You are not permitted to download, save or email this image. Visit image gallery to purchase the image.
Many young southerners got their first Covid-19 jabs yesterday as vaccinations for children began smoothly.
- Parents fighting over vaccine does harm to children: expert
- Health officials quash social media rumour of children collapsing
Vaccinations for 5- to 11-year-olds were available for the first time yesterday and at least one vaccination centre reported being booked out for weeks in advance.
In Dunedin, Meridian Mall vaccination clinic clinical co-ordinator Nigel Barr said the response had been good, and lots of families had brought their children in for jabs.
The clinic had adapted for the rollout of paediatric vaccinations by placing toys in the observation area and providing children with stickers and certificates that could be coloured in.
It was only accepting bookings at this stage and staff had turned away walk-ins.
People should have open conversations with their children rather than "baby-talking" to them, Mr Barr said.
Leonardo Matsopoulos (5), of Dunedin, said he wanted to get vaccinated to protect his little brother.
He liked getting the shot and his arm was not sore, he said.
Emma O’Brien (6) said she was the first of all her friends to get her vaccine.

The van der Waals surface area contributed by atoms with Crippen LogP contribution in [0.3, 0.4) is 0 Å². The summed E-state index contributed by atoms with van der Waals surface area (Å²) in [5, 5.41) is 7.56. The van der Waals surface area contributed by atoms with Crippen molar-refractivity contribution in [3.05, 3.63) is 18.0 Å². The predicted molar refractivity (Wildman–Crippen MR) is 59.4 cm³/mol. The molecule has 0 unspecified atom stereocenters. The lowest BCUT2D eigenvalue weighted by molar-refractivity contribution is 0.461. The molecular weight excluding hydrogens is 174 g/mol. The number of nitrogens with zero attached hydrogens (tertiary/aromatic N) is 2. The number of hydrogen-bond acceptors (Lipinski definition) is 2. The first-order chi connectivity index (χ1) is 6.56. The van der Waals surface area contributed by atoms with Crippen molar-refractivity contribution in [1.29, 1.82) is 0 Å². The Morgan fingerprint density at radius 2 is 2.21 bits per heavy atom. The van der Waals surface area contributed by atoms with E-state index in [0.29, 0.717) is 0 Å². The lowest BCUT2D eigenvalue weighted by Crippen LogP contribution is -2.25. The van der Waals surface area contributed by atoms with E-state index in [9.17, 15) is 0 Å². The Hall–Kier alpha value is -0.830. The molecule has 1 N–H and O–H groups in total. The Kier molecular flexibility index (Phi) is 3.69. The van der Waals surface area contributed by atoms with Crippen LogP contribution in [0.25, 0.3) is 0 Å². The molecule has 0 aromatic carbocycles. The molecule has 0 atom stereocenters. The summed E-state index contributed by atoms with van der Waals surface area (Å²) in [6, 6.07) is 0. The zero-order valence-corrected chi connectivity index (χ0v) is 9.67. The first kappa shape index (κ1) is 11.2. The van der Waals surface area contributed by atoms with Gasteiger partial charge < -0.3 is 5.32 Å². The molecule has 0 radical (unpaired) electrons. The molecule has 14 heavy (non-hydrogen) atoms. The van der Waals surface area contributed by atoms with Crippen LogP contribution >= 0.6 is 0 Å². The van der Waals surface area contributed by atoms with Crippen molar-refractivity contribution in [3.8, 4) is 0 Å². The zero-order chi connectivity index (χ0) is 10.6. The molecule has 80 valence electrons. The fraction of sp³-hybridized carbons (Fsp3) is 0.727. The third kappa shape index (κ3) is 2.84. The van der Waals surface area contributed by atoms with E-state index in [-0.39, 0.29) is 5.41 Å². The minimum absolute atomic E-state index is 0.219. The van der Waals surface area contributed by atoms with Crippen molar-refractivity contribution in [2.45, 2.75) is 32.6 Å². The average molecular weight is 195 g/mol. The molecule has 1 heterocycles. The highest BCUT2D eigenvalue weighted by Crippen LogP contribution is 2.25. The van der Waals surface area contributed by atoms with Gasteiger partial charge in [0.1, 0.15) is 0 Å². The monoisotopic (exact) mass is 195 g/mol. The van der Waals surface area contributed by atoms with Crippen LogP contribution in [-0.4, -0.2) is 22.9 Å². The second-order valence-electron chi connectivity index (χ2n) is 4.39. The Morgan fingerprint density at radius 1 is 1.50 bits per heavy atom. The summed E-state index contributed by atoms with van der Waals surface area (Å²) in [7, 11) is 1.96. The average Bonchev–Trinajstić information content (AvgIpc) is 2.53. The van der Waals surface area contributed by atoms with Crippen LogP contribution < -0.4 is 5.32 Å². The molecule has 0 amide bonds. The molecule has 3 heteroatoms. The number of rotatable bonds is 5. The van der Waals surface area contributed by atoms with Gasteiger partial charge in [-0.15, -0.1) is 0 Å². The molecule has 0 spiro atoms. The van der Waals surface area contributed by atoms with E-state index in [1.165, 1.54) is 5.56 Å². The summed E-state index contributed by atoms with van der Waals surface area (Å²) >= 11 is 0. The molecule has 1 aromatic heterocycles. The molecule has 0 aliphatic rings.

She felt all right, although she had been "a little bit nervous" while she was waiting.
Kobi Guise, also of Dunedin, said he had been excited to get his vaccine ever since the last lockdown in August last year, he said.
At Larson’s Pharmacy in Green Island, vaccinations for children begin today.
Pharmacist Paul Larson said he was hopeful the vaccine rollout would be smooth at his pharmacy.
All his booking spots for the next few weeks had been taken yesterday morning.
He expected there could be some delays, especially with walk-ins, but pharmacy staff would be doing their best.
His main issue would be capacity and he hoped the weather would be fine as he anticipated queues outside.
In the Clutha district, only Lawrence Medical Centre offered children’s vaccinations yesterday.
Eighteen of about 80 eligible children registered to the centre had got their vaccine yesterday morning, centre manager Allana Wallis said.
Queenstown Medical Centre nurse team leader Sarah Dennis said vaccinations for children would start at the centre today; the one-day delay was to make sure "all our processes and procedures are ironed out".
Southern District Health Board Covid-19 vaccine rollout programme lead Karl Metzler said vaccination data for the 5- to 11-year-old cohort would be available at a later date.
The Ministry of Health said 120,000 paediatric doses had been delivered to more than 500 vaccination sites nationwide, and more locations would be added soon.
The Pfizer vaccine dose for children is one-third of the adult dose.
Starship paediatric consultant Dr Jin Russell said the best thing parents could do to prepare their children to be immunised was to talk to them about what was going to happen.
She said children took their emotional cues from adults, and she encouraged parents to stay calm and to make a plan to do something fun after getting vaccinated so children had something to look forward to.
*A previous version of the video accompanying this story stated there were walk-in clinics for children, this was incorrect and bookings are required.